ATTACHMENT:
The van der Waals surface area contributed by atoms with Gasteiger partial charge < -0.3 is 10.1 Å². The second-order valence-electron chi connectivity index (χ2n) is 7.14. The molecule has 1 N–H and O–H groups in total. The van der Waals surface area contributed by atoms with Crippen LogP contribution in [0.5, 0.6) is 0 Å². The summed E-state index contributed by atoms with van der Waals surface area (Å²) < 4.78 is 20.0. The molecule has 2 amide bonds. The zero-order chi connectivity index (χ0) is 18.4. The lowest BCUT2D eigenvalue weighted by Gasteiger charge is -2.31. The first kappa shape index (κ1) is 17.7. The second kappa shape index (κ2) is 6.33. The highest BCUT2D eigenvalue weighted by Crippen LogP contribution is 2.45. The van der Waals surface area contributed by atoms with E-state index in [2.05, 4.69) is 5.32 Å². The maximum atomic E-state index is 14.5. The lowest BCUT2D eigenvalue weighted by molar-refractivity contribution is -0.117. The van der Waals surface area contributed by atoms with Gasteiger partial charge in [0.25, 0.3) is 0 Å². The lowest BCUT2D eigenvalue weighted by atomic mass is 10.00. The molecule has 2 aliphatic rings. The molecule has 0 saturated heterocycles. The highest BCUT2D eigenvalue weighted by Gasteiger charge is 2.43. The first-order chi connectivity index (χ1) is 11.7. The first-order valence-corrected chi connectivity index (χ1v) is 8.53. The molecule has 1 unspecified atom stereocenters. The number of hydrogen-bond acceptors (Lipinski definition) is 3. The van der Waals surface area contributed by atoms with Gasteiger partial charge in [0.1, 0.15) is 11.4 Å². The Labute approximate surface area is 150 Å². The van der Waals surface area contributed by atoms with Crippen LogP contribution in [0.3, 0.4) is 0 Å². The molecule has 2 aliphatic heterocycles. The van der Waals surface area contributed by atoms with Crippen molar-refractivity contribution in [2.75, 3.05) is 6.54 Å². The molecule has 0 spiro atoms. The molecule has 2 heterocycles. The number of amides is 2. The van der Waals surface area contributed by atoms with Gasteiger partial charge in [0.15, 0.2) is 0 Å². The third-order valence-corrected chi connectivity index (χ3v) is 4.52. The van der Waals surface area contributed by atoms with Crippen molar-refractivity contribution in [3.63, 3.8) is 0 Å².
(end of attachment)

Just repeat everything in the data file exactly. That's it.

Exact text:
The van der Waals surface area contributed by atoms with Gasteiger partial charge < -0.3 is 10.1 Å². The second-order valence-electron chi connectivity index (χ2n) is 7.14. The molecule has 1 N–H and O–H groups in total. The van der Waals surface area contributed by atoms with Crippen LogP contribution in [0.5, 0.6) is 0 Å². The summed E-state index contributed by atoms with van der Waals surface area (Å²) < 4.78 is 20.0. The molecule has 2 amide bonds. The zero-order chi connectivity index (χ0) is 18.4. The lowest BCUT2D eigenvalue weighted by Gasteiger charge is -2.31. The first kappa shape index (κ1) is 17.7. The second kappa shape index (κ2) is 6.33. The highest BCUT2D eigenvalue weighted by Crippen LogP contribution is 2.45. The van der Waals surface area contributed by atoms with E-state index in [2.05, 4.69) is 5.32 Å². The maximum atomic E-state index is 14.5. The lowest BCUT2D eigenvalue weighted by molar-refractivity contribution is -0.117. The van der Waals surface area contributed by atoms with Gasteiger partial charge in [0.25, 0.3) is 0 Å². The lowest BCUT2D eigenvalue weighted by atomic mass is 10.00. The molecule has 2 aliphatic rings. The molecule has 0 saturated heterocycles. The highest BCUT2D eigenvalue weighted by Gasteiger charge is 2.43. The first-order chi connectivity index (χ1) is 11.7. The first-order valence-corrected chi connectivity index (χ1v) is 8.53. The molecule has 1 unspecified atom stereocenters. The number of hydrogen-bond acceptors (Lipinski definition) is 3. The van der Waals surface area contributed by atoms with Gasteiger partial charge in [0.1, 0.15) is 11.4 Å². The Labute approximate surface area is 150 Å². The van der Waals surface area contributed by atoms with Crippen LogP contribution in [0.3, 0.4) is 0 Å². The molecule has 2 aliphatic heterocycles. The van der Waals surface area contributed by atoms with Crippen molar-refractivity contribution in [2.75, 3.05) is 6.54 Å². The molecule has 0 spiro atoms. The molecule has 2 heterocycles. The number of amides is 2. The van der Waals surface area contributed by atoms with Gasteiger partial charge in [0.15, 0.2) is 0 Å². The third-order valence-corrected chi connectivity index (χ3v) is 4.52. The van der Waals surface area contributed by atoms with Crippen molar-refractivity contribution in [3.63, 3.8) is 0 Å².